An Illustrated Glossary of Botanical Terminologies: An Easy Approach to Plants [sic] Terms. Hasnain Nangyal. 2015. Bentham Science Publishers. (ISBN 978-1-68108-095-9). 165 pp. eBook. $39.00
The copy reviewed was "watermarked" as "Review Copy: Not for sale" so it is not clear whether this is a final edition or a beta release. As is the nature of the electronic publishing business, updates are easy to produce, making a review at least potentially (maybe likely) focusing on a moving target.
The cover page is an attractive collage of colorful photographs of plants. After some legal pages pertaining to the review edition is a Table of Contents (TOC). But each entry there is the alphabetical start page number; this is not too valuable for an electronic book that is easily scrolled to the right letter of the alphabet by simply pausing on pages during the scroll. Moreover, the page numbers in the TOC refer but do not electronically connect to those printed at the top of the electronic pages, but not to the page numbers in the viewing application. The format is a plain PDF, so the usual click on the TOC numbers or topics to jump to the pertinent page, or a tabbed alphabetical system on the page edges is missing. This is not a refined e-book as a Kindle or iBook user would think of it. For example, printed page 81 is page 87 in the app. This disconnect is likely due to the legalese pages inserted at the opening, and the cover page(s).
The Author Information, Foreword, Preface, Acknowledgements, and Introduction pages follow. Here the formal writing does not meet expectations for smooth English sentences; more editorial help is needed here with use of articles, number agreement, word choice, context sense of sentences, agent-action agreement, etc. It would not set an good example for students.
This e-glossary is 100% alphabetical in organization. This permits one who has found an unknown term in a document to determine its meaning while reading that document. However, without a topical organization as well (such as found in the printed illustrated glossary cited in this book), this glossary is not helpful in determining exactly which term works best to describe a botanical situation when the user is writing a manuscript. This reduces its value to students and teachers compared with the print-book competition.
In a similar way, this glossary does not assist in the form of adding a "see also" and then listing topical synonyms and antonyms or related terms. For example antesepalous is defined but does not refer the reader to antepetalous nor is that term even in the glossary. It also does not refer the reader to, nor does it include diplostemonous or obdiplostemonous or haplostemonous or isostemonous as related terms. Similarly, the definition of adnate does not assist with "(contrast with connate)."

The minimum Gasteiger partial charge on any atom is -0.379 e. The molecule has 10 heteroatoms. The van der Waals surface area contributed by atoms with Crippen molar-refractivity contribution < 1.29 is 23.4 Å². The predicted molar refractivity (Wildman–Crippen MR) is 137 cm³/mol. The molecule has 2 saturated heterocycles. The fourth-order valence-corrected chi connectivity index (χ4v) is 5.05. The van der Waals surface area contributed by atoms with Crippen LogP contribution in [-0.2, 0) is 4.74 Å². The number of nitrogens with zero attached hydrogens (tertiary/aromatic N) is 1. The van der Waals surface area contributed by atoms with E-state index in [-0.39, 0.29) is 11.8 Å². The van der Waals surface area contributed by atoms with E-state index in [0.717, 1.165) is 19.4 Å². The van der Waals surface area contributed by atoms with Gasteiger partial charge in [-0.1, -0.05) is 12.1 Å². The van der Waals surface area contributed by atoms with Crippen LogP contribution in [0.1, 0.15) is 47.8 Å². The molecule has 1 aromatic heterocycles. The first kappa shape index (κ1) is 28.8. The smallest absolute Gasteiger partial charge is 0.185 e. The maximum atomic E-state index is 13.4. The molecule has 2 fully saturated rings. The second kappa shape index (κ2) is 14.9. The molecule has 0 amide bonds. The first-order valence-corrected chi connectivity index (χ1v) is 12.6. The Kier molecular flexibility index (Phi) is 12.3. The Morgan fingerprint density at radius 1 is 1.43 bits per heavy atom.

What about the quality of the definitions? The entries in the glossary are defined in English that again needs some editorial polish and typographic correction. The definitions also suffer from use of the words in their own definition. For example "Abaxial petiole canal: A petiole canal on the abaxial surface of a petiole." This entry offers three words that are ALL used in the definition of their combination! The definition of abaxial alone is better-- "Abaxial: The lower surface of the leaf, away from axis." The definitions of petiole and canal are likewise fairly good. So the definition for abaxial petiole canal could be improved by simple substitution using the definitions of the individual terms found elsewhere in the glossary!
Since this is classified as an illustrated glossary, are there lots of illustrations and are they of good quality? The review edition typically has about 13 glossary items on a page and there is typically one or two illustrations on a page. The competition in the paper world has more glossary items on a page (about 20 or so, using two columns) and there are about 12 illustrations per page. So the e-book has many more terms lacking illustration than the print book. While some of the e-book illustrations are in color and some even include photographs, the e-book sketches are more crude and unrefined, with less detail than in the print book competition.
Another item not found in this eBook are organized ways to find the correct term while writing on a topic. The print competition, for example, has a 32-step dichotomous key to the different terms one might need to describe an epidermal surface. The print book has a 15-step key to determine the correct terms for an inflorescence followed up with diagrams and example sketches of each of the inflorescence types.
At the end of the glossary, the book has a Bibliography that includes Harris and Harris's (though cited incorrectly!) standard print-book glossary which has more definitions, more and better illustrations, and is grouped both alphabetically and topically. Since the print book is available for half the price of this e-book, the e-book is really no competition at all.
Ross E. Koning
Eastern Connecticut State University
Koning, R. E. 2016. Plant Biology. An Illustrated Glossary of Botanical Terminologies: An Easy Approach to Plants [sic] Terms [Invited Book Review]. American Biology Teacher 78(1): 78-79.